Sailing tips .......................................................................................................................................................................... 5
Getting out of Irons ......................................................................................................................................................... 5
Sailing rules .................................................................................................................................................................... 5
Maintenance ....................................................................................................................................................................... 6
Problem solving .................................................................................................................................................................. 6
Servos Replacement........................................................................................................................................................ 6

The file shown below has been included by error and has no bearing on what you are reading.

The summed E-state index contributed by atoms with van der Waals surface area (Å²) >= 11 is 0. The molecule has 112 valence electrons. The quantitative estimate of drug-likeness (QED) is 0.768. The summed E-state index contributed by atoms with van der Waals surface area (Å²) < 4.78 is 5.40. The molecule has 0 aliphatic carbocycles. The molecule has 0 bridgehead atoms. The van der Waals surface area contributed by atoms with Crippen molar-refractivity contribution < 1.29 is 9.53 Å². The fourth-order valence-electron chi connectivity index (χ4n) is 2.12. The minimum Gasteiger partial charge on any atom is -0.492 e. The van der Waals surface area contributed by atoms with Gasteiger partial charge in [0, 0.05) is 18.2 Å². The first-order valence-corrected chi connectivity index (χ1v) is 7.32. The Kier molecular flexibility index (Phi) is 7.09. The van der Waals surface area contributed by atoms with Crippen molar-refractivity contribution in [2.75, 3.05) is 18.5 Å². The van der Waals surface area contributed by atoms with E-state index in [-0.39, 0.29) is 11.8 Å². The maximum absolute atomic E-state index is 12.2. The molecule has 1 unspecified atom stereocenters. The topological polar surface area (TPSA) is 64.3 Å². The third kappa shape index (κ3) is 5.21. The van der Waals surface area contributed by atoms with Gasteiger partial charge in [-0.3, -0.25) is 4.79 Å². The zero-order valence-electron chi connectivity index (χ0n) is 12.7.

Servo Twitch ................................................................................................................................................................... 8
Winch Servo Repair ........................................................................................................................................................ 8
Monofilament Line has Come off the Drum ................................................................................................................... 9
Replacing the Monofilament Line ................................................................................................................................ 10
Water in Cockpit ........................................................................................................................................................... 11